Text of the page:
• Some types of life, especially bacteria, are poisoned through elemental oxygen. In fact, even this method of nitrogen-fixing by bacteria does not take place in the presence of oxygen.

Q8. Carbon return to the atmosphere in the form of?
a) Hydrogen
b) Carbon dioxide
c) Oxygen
d) None of the above
Ans- (b)
 
A considerable amount of carbon returns to the environment as CO2  via the respiratory activities of the producers and consumers. 

  • Carbon cycle
    • The carbon, which happens in organic compounds, is covered in both the abiotic and biotic elements of the ecosystem. 
    • Carbon is a building block of each plant and animal tissue. In the environment, carbon occurs as carbon dioxide (CO2 ).
       

Q9. Plants take up nitrate and nitrites and convert them into?
a) Amino acid
b) Sulphuric acid
c) Carbon dioxide
d) None of the above
Ans- (a)
 

  • Plants usually take up nitrates and nitrites and convert them into amino acids which might be used to make proteins.
  • Nitrogen cycle
    • The process of nitrogen-fixing through microorganisms does not take place in the presence of oxygen.
    • Some different biochemical pathways are used to make the alternative compounds consisting of nitrogen. 
    • These proteins and different complicated compounds are subsequently consumed by animals. 
    • Once the animal or the plant dies, different microorganisms in the soil convert the diverse compounds of nitrogen returned into nitrates and nitrites. 
    • Various types of bacteria transformed into nitrates and nitrites into elemental nitrogen.
    • Thus, there’s a nitrogen cycle in nature in which nitrogen passes from its elemental form in the environment into simple molecules in the soil and water, which get transformed into more complex molecules in living beings and returned again to the simple nitrogen molecule in the environment.
       

Q10. By which process do both species get the benefit?
a) Mutualism
b) Parasitism
c) Commensalism
d) Amensalism
Ans- (a) 
 

  • Both species benefit from mutualism.
  • Interspecific interactions stand up from the interaction of populations of two different species. They may be beneficial, unfavourable, or neutral (neither harm nor benefit) to one of the species or each.
  • Both the species benefit from mutualism and each loses in competition in their interactions with each other. 
  • In both parasitism and predation, the handiest species benefits (parasite and predator, respectively) and the interaction is detrimental to the alternative species (host and prey, respectively).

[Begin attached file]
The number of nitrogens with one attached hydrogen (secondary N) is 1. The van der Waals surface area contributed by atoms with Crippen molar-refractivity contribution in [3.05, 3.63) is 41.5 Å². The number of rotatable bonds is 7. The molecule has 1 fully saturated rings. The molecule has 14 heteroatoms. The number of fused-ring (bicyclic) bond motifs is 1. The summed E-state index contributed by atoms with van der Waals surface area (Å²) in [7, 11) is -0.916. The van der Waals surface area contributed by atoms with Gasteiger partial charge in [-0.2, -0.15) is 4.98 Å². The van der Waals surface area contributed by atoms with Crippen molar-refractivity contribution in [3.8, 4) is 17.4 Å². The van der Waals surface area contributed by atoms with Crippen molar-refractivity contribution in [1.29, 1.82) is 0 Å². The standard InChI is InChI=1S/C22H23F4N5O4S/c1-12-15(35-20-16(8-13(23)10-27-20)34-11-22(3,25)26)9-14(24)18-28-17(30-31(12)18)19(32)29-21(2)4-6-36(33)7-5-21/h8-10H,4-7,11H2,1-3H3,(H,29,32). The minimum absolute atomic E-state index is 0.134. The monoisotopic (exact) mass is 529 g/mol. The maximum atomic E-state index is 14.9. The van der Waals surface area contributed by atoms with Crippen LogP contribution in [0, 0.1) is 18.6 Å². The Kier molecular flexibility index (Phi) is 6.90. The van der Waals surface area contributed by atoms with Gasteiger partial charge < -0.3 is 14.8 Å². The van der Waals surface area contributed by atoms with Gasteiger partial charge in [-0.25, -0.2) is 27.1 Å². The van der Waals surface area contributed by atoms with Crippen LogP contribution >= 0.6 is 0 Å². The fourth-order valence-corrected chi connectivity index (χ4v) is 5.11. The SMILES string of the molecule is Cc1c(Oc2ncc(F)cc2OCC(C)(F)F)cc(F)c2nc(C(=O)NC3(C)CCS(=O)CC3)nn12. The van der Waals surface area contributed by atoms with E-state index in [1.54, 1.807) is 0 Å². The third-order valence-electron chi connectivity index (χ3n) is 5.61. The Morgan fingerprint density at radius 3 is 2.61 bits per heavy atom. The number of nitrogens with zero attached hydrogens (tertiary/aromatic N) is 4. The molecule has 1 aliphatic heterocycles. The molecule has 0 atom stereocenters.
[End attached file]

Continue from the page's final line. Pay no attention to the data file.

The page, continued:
• The interaction where one species is benefitted and the other is neither benefited nor harmed is referred to as commensalism.
     

Q.11 What is the optimum noise level for the day prescribed by WHO?
a) 45 dB
b) 60 dB
c) 30 dB
d) 55 dB
Ans- (a) 
 

  • W.H.O. (World Health Organization) has prescribed optimal noise tiers as 45 dB by day and 35 dB through the night. Anything above 80 dB is hazardous.
  • Noise level is observed in phrases of decibels (dB). 
  • An “unwanted sound” is a simple way to define noise.
  • One of the most prevalent contaminants is noise.
  • The essential sources of noise pollution are the usefulness of loudspeakers, loud music systems, and tv in public places as means of delivery i.e. automobiles, railways, aircraft, etc. heavy machines in industries fireworks.
  • Noise pollution leads to irritation and improved blood pressure, loss of temper, decrease in work efficiency, and loss of hearing.

Q12. An algal bloom is related to?
a) Eutrophication
b) Biomagnification
c) Ozone depletion
d) None of the above
Ans- (a)
 

  • Cyanobacteria also referred to as “water blooms,” are the sudden, explosive development of phytoplankton and algae that gives water its green colour.
  • This phytoplankton causes the unexpected demise of a significant fish population by releasing harmful compounds into the water. Eutrophication is the term used to describe the phenomena of nutrient enrichment of a water body.
  • Discharge of domestic waste, agricultural surface runoff, land drainage, and industrial effluents in a water body leads to rapid nutrient enrichment in a water body. 
  • A water body’s excessive nutrient enrichment promotes the growth of aquatic plants including duckweed, water hyacinth, and phytoplankton.
  • Instead of an increase in aquatic species, the biological oxygen demand (BOD) rises. The decaying organic debris and dead plants, which are consumed by heterotrophic protozoans and bacteria, decrease the water’s dissolved oxygen as more plants develop and die (DO). Se might be summed up as an “unwanted sound.”
  • A decrease in DO results in the sudden death of a large population of fish and other aquatic organisms including plants.
     

Q13. Entry of harmful non-biodegradable chemicals into the food chain and leading to greater accumulation is?
a) Eutrophication
b) Biomagnification
c) Both a and b
d) None of the above
Ans- (b) 

Biomagnification
 

  • For crop protection, non-biodegradable insecticides like DDT are frequently employed.
  • From each trophic level, after they enter the food chain, their concentration keeps rising (steps of a food chain).
  • As a result, top users’ bodies gradually begin to accumulate these substances over time.
  • Biomagnification is the process by which dangerous non-biodegradable substances enter the environment in minute concentrations and build up to larger concentrations at various points throughout the food chain.

Q14. Incomplete combustion of fossil fuel produces?
a) Carbon monoxide
b) Nitrogen
c) Helium
d) None of the above
Ans- (a) 
 

Carbon monoxide

  • Carbon monoxide is created as a result of the incomplete burning of fossil fuels like coal, petroleum, and wood charcoal.